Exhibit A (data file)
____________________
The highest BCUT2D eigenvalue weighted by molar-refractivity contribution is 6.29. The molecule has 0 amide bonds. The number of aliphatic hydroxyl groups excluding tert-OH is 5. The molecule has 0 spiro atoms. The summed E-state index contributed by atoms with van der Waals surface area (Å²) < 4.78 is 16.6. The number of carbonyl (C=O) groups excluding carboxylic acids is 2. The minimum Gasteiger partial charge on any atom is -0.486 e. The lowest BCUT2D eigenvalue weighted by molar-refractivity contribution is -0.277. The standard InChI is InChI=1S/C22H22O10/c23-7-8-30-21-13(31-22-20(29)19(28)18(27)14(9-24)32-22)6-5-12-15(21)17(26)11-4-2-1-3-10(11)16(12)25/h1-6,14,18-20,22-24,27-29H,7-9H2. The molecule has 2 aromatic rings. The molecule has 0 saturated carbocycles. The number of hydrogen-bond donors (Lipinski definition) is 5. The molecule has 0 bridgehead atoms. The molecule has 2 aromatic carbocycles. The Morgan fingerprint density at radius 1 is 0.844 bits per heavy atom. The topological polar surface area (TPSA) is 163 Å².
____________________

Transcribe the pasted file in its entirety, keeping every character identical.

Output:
The highest BCUT2D eigenvalue weighted by molar-refractivity contribution is 6.29. The molecule has 0 amide bonds. The number of aliphatic hydroxyl groups excluding tert-OH is 5. The molecule has 0 spiro atoms. The summed E-state index contributed by atoms with van der Waals surface area (Å²) < 4.78 is 16.6. The number of carbonyl (C=O) groups excluding carboxylic acids is 2. The minimum Gasteiger partial charge on any atom is -0.486 e. The lowest BCUT2D eigenvalue weighted by molar-refractivity contribution is -0.277. The standard InChI is InChI=1S/C22H22O10/c23-7-8-30-21-13(31-22-20(29)19(28)18(27)14(9-24)32-22)6-5-12-15(21)17(26)11-4-2-1-3-10(11)16(12)25/h1-6,14,18-20,22-24,27-29H,7-9H2. The molecule has 2 aromatic rings. The molecule has 0 saturated carbocycles. The number of hydrogen-bond donors (Lipinski definition) is 5. The molecule has 0 bridgehead atoms. The molecule has 2 aromatic carbocycles. The Morgan fingerprint density at radius 1 is 0.844 bits per heavy atom. The topological polar surface area (TPSA) is 163 Å².